I'm hoping to solve the mountain bike transport problem using the same approach as the dog crates for Pilots-N-Paws flights... I'm going to remove the passenger seat next to the pilot's seat (and the copilot's control stick), and fabricate a flat tie-down "cargo" platform where I can secure a couple of dog crates. With different tie-down fittings (modified bike rack of some kind?) that should secure a bike as well.

    If you really want to "build" a plane (versus purchasing a flying example), it's unfortunate that the S-6 kits are no longer being sold by Rans. On the other hand, the current "equivalent" Rans model is the S-20, which is an even better airplane. It basically has the S-7's wing and landing gear mated to the S-6's chromoly tubular cabin, but with an even more rugged, welded chromoly steel tailboom (whereas the S-6 uses a riveted aluminum tail boom mated to the same chromoly tubular cabin cage).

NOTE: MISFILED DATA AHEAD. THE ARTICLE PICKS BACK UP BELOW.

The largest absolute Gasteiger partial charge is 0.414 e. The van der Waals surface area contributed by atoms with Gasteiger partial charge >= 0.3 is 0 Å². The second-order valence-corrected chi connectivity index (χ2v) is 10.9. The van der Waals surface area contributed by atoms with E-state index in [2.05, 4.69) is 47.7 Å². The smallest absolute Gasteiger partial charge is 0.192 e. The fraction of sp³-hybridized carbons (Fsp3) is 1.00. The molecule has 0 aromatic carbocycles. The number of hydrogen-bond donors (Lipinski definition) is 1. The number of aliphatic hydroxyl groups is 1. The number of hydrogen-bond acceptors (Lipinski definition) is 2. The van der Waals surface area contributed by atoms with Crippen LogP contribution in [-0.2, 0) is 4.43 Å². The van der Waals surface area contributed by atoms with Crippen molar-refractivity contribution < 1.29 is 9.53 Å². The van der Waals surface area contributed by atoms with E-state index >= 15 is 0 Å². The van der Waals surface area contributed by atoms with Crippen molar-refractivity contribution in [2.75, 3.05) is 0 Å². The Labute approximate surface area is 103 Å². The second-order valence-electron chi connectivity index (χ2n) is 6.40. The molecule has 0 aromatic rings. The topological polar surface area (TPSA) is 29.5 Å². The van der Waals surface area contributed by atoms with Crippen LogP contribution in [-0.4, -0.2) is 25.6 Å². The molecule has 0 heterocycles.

Jim Parker
    2007 Rans S-6ES

  10. #10
    JimParker256's Avatar
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    Rans publishes two sets of max gross weights for several of their aircraft. The 1320# gross weight is the maximum LSA standard, so an Light Sport Pilot can legally fly the plane. That's an FAA regulatory thing...

    But the airframes are designed to meet the Utility category standards, even if you set the GW at the higher figure, but that means you will NEVER be able to fly that airplane as a Light Sport pilot. (LSA rules state that the airplane must have "continuously" had the max GW of 1320 or less.) Looking more carefully, you'll see that Rans also suggests the Rotax engines for the lighter LSA airframes (more useful load with lighter engine), but you can use larger engines (up to the O-340 for S-20 and S-21) if you don't need to meet the Light Sport rules.
    Jim Parker
    2007 Rans S-6ES

  11. #11
    cubdriver2's Avatar
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    I have one of each. Tandem 18 and side by side J4. I like them both but tandem feels like your wearing it better